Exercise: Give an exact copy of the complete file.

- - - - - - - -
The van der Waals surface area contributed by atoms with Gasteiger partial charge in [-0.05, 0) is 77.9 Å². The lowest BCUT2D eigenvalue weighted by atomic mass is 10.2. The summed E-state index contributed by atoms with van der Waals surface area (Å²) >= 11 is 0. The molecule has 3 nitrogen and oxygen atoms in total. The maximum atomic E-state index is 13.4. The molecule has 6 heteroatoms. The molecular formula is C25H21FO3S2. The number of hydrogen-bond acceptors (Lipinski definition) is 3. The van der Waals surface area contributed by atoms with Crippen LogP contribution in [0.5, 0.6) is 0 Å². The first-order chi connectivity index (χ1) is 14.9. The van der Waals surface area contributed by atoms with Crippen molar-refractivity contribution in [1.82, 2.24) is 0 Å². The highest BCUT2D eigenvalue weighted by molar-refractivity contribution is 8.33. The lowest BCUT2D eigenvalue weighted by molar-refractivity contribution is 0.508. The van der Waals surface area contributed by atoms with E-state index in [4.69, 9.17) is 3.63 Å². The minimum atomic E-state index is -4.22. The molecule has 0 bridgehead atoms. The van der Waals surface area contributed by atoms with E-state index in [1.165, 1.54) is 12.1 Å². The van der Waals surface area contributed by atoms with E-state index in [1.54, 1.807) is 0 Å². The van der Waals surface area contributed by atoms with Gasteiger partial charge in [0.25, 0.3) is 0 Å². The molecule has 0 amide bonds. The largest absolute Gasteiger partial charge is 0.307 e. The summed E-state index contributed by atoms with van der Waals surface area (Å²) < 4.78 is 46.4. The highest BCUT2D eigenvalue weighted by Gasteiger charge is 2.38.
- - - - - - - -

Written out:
The van der Waals surface area contributed by atoms with Gasteiger partial charge in [-0.05, 0) is 77.9 Å². The lowest BCUT2D eigenvalue weighted by atomic mass is 10.2. The summed E-state index contributed by atoms with van der Waals surface area (Å²) >= 11 is 0. The molecule has 3 nitrogen and oxygen atoms in total. The maximum atomic E-state index is 13.4. The molecule has 6 heteroatoms. The molecular formula is C25H21FO3S2. The number of hydrogen-bond acceptors (Lipinski definition) is 3. The van der Waals surface area contributed by atoms with Crippen LogP contribution in [0.5, 0.6) is 0 Å². The first-order chi connectivity index (χ1) is 14.9. The van der Waals surface area contributed by atoms with Crippen molar-refractivity contribution in [1.82, 2.24) is 0 Å². The highest BCUT2D eigenvalue weighted by molar-refractivity contribution is 8.33. The lowest BCUT2D eigenvalue weighted by molar-refractivity contribution is 0.508. The van der Waals surface area contributed by atoms with E-state index in [4.69, 9.17) is 3.63 Å². The minimum atomic E-state index is -4.22. The molecule has 0 bridgehead atoms. The van der Waals surface area contributed by atoms with E-state index in [1.165, 1.54) is 12.1 Å². The van der Waals surface area contributed by atoms with E-state index in [1.54, 1.807) is 0 Å². The van der Waals surface area contributed by atoms with Gasteiger partial charge in [0.25, 0.3) is 0 Å². The molecule has 0 amide bonds. The largest absolute Gasteiger partial charge is 0.307 e. The summed E-state index contributed by atoms with van der Waals surface area (Å²) < 4.78 is 46.4. The highest BCUT2D eigenvalue weighted by Gasteiger charge is 2.38.